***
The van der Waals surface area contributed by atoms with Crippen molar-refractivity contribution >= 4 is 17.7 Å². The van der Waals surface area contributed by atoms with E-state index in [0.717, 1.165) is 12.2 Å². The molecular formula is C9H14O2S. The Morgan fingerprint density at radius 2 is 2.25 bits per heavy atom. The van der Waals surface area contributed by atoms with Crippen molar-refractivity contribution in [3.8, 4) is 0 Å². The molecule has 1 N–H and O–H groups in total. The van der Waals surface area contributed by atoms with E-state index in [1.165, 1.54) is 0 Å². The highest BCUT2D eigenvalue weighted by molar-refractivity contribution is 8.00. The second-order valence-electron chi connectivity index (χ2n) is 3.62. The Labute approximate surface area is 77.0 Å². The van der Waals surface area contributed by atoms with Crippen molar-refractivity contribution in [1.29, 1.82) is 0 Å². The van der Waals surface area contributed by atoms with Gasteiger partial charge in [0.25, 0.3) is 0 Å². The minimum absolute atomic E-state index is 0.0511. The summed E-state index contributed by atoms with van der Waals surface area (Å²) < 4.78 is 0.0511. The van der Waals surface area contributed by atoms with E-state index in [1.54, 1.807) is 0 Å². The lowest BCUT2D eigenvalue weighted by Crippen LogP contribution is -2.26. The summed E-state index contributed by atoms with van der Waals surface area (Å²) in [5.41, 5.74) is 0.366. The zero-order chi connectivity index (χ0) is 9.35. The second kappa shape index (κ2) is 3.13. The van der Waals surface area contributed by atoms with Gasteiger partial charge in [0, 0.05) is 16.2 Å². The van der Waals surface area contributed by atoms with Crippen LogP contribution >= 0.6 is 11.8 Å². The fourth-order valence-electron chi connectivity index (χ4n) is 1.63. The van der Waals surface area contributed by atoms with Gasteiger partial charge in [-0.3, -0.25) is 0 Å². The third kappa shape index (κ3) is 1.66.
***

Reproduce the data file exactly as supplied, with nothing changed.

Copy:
The van der Waals surface area contributed by atoms with Crippen molar-refractivity contribution >= 4 is 17.7 Å². The van der Waals surface area contributed by atoms with E-state index in [0.717, 1.165) is 12.2 Å². The molecular formula is C9H14O2S. The Morgan fingerprint density at radius 2 is 2.25 bits per heavy atom. The van der Waals surface area contributed by atoms with Crippen molar-refractivity contribution in [3.8, 4) is 0 Å². The molecule has 1 N–H and O–H groups in total. The van der Waals surface area contributed by atoms with E-state index in [1.165, 1.54) is 0 Å². The highest BCUT2D eigenvalue weighted by molar-refractivity contribution is 8.00. The second-order valence-electron chi connectivity index (χ2n) is 3.62. The Labute approximate surface area is 77.0 Å². The van der Waals surface area contributed by atoms with Crippen molar-refractivity contribution in [1.29, 1.82) is 0 Å². The van der Waals surface area contributed by atoms with Gasteiger partial charge in [0.25, 0.3) is 0 Å². The minimum absolute atomic E-state index is 0.0511. The summed E-state index contributed by atoms with van der Waals surface area (Å²) < 4.78 is 0.0511. The van der Waals surface area contributed by atoms with E-state index in [1.54, 1.807) is 0 Å². The lowest BCUT2D eigenvalue weighted by Crippen LogP contribution is -2.26. The summed E-state index contributed by atoms with van der Waals surface area (Å²) in [5.41, 5.74) is 0.366. The zero-order chi connectivity index (χ0) is 9.35. The second kappa shape index (κ2) is 3.13. The van der Waals surface area contributed by atoms with Gasteiger partial charge in [0, 0.05) is 16.2 Å². The van der Waals surface area contributed by atoms with Crippen LogP contribution >= 0.6 is 11.8 Å². The fourth-order valence-electron chi connectivity index (χ4n) is 1.63. The van der Waals surface area contributed by atoms with Gasteiger partial charge in [-0.3, -0.25) is 0 Å². The third kappa shape index (κ3) is 1.66.